The price of loot boxes, the frequency of items within them, and the effect they have on gameplay are all carefully calculated using data collected over years to ensure player engagement, retention, and spending. If the cost is too high, if the rarest items are spread too far apart, or if even the best items unbalance the game too much, then you run the risk of players turning their backs and finding new holes to throw their money into. Find that sweet spot though, and it’s possible to rake in money hand over fist. All of this has more and more government bodies sitting up and taking notice, and some in the industry fear that the aggressive push for more profit runs a risk of bringing this gravy train to a screeching halt.

Using flashing lights and the promise of a potential reward is a well-documented way to abuse the weakest parts of our nature. When this is combined with the sheer quantity of data available to fine tune the experience, we shouldn’t be surprised to find that what is a perfectly reasonable hobby to many is in fact a nightmare for some. Indoctrinating us into a gargantuan gambling machine is not the only way this method has been used though. Gamification, as it’s also known, has been put to great effect in the pursuit of knowledge and the betterment of people.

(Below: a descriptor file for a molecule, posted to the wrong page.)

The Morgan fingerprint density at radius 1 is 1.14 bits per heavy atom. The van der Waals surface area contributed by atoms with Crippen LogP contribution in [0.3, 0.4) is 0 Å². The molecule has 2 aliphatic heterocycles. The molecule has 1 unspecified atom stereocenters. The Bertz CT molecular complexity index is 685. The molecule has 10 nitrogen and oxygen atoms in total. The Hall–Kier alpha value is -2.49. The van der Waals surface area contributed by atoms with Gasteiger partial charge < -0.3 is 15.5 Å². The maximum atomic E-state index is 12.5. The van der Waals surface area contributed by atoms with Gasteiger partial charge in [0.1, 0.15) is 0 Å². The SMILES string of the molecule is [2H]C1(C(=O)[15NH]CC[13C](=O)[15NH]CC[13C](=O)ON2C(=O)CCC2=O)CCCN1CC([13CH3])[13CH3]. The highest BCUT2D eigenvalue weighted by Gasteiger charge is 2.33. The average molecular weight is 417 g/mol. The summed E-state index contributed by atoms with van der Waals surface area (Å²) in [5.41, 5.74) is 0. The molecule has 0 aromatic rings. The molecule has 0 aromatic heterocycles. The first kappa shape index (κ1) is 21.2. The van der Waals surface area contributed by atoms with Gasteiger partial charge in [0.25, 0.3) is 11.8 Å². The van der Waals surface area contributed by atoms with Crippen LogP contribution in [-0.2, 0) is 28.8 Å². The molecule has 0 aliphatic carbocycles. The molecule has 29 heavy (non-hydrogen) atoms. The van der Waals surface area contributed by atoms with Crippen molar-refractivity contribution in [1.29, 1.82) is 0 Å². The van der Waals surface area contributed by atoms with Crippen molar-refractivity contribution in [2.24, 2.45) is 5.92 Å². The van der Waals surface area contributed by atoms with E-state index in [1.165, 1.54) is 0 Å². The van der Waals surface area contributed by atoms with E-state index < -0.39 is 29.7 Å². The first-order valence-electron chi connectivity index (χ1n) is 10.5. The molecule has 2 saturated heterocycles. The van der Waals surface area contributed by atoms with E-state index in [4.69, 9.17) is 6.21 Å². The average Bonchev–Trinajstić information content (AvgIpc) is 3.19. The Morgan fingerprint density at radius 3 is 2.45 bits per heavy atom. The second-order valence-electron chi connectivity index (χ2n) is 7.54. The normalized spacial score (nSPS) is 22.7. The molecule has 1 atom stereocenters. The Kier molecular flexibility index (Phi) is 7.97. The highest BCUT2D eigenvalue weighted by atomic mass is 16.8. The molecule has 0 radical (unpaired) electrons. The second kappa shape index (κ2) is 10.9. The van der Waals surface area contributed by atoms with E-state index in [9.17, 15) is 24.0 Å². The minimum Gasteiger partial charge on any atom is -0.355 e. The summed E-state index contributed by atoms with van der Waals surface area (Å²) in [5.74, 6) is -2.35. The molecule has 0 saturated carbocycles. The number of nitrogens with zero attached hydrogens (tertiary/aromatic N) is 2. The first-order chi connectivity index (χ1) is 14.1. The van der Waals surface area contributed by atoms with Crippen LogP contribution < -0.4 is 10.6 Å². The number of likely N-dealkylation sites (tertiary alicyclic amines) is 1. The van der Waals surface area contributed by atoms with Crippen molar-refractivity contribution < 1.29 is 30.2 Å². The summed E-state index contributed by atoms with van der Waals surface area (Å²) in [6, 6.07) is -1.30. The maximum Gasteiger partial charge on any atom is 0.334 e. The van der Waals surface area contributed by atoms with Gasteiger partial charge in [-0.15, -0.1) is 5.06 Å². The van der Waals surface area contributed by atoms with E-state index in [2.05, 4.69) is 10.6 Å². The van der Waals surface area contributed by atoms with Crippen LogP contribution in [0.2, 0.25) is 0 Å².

Duolingo, a language learning app, utilises the same principles of data collection and feedback loops but leverages it to help users learn a new language. By breaking the language down into small sections, giving players badges as rewards for completing those sections, and counting the days in a row the user has used the app, they encourage people who might otherwise lose the motivation to learn a language to keep returning and improve themselves.

Another fantastic example is the use of crowdsourcing to help scientists with their research, sometimes called Citizen Science. One of the earliest adopters of this method was a game called Foldit, released in 2008 by a team from The University of Washington. The game asked players to manipulate pieces of proteins in 3-D to create the most stable shape possible, with players being ranked by the scores calculated from their designs. These designs were used by the scientists to help solve real problems in the lab.  Among other achievements, players have helped scientists solve the structure of M-PMV which is a crucial protein in HIV. They managed this within just 3 weeks, while scientists using traditional methods had been scratching their heads for more than a decade.

Given that without a major shift in our society, large organisations will continue to collect and utilise our data on ever growing scales, perhaps we shouldn’t be so caught up in asking who is using our data. Perhaps a more useful question would be what are they doing with it, asking if they are using it in the best way they could, and being more rigorous in holding them to account when they fail to do so.